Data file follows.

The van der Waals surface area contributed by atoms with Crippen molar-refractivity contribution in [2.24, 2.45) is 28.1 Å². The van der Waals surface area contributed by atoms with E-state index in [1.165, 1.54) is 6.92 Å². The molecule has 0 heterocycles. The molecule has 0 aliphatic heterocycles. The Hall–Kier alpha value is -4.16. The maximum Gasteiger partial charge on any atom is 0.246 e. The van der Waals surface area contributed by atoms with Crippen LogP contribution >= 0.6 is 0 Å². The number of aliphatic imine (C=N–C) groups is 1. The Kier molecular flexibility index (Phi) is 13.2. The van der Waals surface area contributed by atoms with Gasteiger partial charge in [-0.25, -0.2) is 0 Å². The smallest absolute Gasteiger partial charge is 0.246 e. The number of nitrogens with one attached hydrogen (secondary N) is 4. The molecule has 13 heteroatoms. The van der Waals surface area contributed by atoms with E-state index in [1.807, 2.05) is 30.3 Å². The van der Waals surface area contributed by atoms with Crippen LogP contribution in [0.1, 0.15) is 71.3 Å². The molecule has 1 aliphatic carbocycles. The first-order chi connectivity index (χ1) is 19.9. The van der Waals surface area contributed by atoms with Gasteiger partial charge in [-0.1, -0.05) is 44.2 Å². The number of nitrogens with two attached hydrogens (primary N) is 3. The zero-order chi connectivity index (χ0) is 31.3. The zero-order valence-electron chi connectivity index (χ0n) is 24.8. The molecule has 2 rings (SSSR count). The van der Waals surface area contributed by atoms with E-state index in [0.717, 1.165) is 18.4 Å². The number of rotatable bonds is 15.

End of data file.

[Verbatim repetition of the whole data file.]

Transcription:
The van der Waals surface area contributed by atoms with Crippen molar-refractivity contribution in [2.24, 2.45) is 28.1 Å². The van der Waals surface area contributed by atoms with E-state index in [1.165, 1.54) is 6.92 Å². The molecule has 0 heterocycles. The molecule has 0 aliphatic heterocycles. The Hall–Kier alpha value is -4.16. The maximum Gasteiger partial charge on any atom is 0.246 e. The van der Waals surface area contributed by atoms with Crippen LogP contribution >= 0.6 is 0 Å². The number of aliphatic imine (C=N–C) groups is 1. The Kier molecular flexibility index (Phi) is 13.2. The van der Waals surface area contributed by atoms with Gasteiger partial charge in [-0.25, -0.2) is 0 Å². The smallest absolute Gasteiger partial charge is 0.246 e. The number of nitrogens with one attached hydrogen (secondary N) is 4. The molecule has 13 heteroatoms. The van der Waals surface area contributed by atoms with E-state index in [1.807, 2.05) is 30.3 Å². The van der Waals surface area contributed by atoms with Crippen LogP contribution in [0.1, 0.15) is 71.3 Å². The molecule has 1 aliphatic carbocycles. The first-order chi connectivity index (χ1) is 19.9. The van der Waals surface area contributed by atoms with Gasteiger partial charge in [-0.1, -0.05) is 44.2 Å². The number of nitrogens with two attached hydrogens (primary N) is 3. The zero-order chi connectivity index (χ0) is 31.3. The zero-order valence-electron chi connectivity index (χ0n) is 24.8. The molecule has 2 rings (SSSR count). The van der Waals surface area contributed by atoms with E-state index in [0.717, 1.165) is 18.4 Å². The number of rotatable bonds is 15.